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Bluestar Linux - Overview


Bluestar is a GNU/Linux operating system, built to provide the following features:


  • Up-to-date Kernel version - 4.8.x
  • Fast (optimized for performance)
  • Wide Variety of Applications - Always Current Versions
  • Full Development / Desktop / Multimedia Environment
  • Arch Linux Based Distribution


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    Installing As A Non-Root User
    Submitted By: admin Date: May 11, 2013, 01:42:11 AM Views: 2562

    First of all, I have to admit that I made an initial assumption that users would perform installations using a KDM root login, but it has been brought to my attention that my assumption was perhaps a bad one. In response, I've modified the installer's menu file to call it via ssx which, if run by a non-root user, will force root authentication before running the program. This change will be in effect from the next Base edition releases onward.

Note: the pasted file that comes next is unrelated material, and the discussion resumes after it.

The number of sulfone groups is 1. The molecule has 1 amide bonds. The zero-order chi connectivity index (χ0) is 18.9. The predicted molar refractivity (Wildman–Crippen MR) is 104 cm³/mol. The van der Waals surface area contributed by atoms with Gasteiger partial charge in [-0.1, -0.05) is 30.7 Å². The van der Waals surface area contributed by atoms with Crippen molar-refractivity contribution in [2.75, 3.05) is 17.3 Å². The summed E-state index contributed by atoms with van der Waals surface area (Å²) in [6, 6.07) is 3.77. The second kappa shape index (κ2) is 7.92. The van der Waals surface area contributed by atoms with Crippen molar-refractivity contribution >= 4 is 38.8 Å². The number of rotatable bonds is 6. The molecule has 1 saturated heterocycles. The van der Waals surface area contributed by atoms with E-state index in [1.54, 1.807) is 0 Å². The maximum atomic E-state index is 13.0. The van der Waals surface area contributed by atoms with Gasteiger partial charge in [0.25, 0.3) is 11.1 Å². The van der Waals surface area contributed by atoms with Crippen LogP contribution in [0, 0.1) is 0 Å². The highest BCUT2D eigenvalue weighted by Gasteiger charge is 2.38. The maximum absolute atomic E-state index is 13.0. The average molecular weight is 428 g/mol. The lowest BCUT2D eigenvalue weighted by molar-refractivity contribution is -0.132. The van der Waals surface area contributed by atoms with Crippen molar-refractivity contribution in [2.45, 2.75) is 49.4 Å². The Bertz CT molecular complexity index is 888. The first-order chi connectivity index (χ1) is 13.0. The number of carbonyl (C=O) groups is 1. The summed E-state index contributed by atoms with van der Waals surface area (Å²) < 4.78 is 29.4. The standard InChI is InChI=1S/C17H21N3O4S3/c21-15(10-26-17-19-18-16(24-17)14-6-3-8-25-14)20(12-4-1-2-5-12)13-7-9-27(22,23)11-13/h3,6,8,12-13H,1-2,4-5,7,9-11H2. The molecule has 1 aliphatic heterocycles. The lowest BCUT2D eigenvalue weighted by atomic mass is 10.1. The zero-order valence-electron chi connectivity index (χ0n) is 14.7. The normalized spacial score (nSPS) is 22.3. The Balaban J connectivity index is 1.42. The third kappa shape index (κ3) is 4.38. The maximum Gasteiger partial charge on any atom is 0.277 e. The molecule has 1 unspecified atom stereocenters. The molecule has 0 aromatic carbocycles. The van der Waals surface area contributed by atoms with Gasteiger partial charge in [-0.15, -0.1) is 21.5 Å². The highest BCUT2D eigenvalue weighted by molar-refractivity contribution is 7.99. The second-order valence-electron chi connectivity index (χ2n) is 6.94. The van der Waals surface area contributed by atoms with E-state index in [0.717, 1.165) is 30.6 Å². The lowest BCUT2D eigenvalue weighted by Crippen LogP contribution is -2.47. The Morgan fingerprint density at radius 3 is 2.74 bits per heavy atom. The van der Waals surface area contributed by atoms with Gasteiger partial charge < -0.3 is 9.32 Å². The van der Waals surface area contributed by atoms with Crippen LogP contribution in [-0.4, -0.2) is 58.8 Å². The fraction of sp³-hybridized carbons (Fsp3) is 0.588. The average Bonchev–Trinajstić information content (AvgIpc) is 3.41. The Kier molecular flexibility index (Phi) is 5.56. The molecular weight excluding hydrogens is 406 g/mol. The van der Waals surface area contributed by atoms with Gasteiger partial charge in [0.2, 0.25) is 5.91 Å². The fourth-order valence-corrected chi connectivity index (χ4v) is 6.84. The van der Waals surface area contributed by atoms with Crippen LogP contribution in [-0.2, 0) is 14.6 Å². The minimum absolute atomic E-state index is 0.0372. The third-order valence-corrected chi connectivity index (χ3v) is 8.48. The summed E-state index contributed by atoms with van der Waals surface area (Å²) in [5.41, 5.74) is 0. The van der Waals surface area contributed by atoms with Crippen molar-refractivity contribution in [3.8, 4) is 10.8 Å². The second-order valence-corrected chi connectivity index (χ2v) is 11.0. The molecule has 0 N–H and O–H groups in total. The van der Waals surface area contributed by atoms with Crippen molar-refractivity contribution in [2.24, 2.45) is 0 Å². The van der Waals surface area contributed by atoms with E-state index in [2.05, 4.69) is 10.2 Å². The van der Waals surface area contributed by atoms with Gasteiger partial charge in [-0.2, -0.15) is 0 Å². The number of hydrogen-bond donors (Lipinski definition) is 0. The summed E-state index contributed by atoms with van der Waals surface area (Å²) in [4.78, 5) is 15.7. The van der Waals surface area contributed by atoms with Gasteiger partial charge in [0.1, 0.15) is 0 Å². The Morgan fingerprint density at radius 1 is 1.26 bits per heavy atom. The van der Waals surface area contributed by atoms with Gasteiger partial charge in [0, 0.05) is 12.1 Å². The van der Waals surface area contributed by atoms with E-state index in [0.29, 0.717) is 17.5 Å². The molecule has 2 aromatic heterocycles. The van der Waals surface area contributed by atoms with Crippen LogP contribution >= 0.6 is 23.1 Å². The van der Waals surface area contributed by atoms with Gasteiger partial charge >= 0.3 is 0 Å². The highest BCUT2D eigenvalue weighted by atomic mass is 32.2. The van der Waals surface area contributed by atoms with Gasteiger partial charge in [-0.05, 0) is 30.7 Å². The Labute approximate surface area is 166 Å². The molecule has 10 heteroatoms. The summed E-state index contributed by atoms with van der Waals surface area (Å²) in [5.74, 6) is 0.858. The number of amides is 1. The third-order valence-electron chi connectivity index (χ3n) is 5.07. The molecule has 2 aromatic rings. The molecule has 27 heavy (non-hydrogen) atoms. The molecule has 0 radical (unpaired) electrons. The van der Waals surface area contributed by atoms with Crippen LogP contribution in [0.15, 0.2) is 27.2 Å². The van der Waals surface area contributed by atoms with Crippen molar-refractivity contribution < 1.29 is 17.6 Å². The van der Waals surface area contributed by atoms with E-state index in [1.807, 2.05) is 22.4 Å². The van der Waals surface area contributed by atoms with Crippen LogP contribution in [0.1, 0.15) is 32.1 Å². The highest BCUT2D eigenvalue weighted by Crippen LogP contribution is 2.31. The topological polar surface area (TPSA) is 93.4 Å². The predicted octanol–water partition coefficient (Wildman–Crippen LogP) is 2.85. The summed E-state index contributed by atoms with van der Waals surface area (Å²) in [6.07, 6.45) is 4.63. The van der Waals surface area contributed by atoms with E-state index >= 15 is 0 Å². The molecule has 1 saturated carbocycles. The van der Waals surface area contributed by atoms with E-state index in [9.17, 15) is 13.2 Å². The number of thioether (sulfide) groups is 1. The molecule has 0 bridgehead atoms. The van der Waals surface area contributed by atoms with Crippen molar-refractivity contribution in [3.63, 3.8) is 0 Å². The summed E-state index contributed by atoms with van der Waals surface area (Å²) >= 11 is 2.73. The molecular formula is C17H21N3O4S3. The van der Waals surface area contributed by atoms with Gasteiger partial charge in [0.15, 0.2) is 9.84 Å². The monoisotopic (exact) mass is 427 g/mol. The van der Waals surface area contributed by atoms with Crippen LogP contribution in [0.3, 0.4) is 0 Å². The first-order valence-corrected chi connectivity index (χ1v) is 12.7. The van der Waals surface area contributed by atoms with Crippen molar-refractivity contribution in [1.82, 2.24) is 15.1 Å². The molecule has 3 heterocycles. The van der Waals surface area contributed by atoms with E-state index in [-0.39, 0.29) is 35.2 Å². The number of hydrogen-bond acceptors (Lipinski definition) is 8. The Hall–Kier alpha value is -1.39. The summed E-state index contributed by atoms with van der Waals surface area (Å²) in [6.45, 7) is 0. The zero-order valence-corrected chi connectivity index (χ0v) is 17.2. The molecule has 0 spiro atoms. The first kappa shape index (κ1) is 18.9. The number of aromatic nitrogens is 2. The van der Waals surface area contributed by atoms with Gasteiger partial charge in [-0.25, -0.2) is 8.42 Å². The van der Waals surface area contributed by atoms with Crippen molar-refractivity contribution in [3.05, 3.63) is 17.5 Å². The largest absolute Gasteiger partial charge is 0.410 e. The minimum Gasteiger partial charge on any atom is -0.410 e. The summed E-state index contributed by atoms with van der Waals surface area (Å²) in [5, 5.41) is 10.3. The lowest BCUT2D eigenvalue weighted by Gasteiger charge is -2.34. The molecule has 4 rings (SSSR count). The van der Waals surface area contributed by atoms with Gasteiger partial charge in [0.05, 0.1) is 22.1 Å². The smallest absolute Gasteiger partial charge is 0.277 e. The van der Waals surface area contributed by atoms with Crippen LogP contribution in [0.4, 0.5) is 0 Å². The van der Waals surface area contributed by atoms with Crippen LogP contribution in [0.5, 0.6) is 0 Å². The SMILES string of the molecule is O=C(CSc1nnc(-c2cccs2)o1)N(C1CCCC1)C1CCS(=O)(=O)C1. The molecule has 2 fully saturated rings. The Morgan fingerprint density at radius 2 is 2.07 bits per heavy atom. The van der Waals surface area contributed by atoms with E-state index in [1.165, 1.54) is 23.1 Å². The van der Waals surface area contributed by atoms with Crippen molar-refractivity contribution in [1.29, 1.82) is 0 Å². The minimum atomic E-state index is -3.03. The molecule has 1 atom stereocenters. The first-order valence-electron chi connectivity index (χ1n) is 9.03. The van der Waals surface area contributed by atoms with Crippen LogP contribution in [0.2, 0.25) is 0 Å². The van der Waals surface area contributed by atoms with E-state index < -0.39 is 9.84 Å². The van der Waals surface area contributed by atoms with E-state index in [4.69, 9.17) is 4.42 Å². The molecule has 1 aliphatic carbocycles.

For those who are currently having problems with your installation, the installer script is /usr/bin/bslxinstall, and you can either log on as root and run it from the menu, or run it via sudo on the command line.

    Code: [Select]
    sudo /usr/bin/bslxinstall
    You will be presented with an authentication dialog if you run it from the command line. The current sudo configuration is set up to expect the user's own password, not the root password, to be entered into the dialog. This is sudo's default behaviour. This is also a problem since the authentication dialog won't accept a blank password and the default bslx user has no password. In this case, you can either set a temporary password (enter passwd at the command line and give yourself a password) or, if you would prefer that sudo authentication uses the target user's password, this can be configured in the /etc/sudoers file by uncommenting the line that reads:

    Code: [Select]
    Defaults targetpw
    Understand that any changes made during a live media session are temporary and will be gone the next time you boot/reboot.

    I intend to change the default behaviour to expect the target user's password in future releases.

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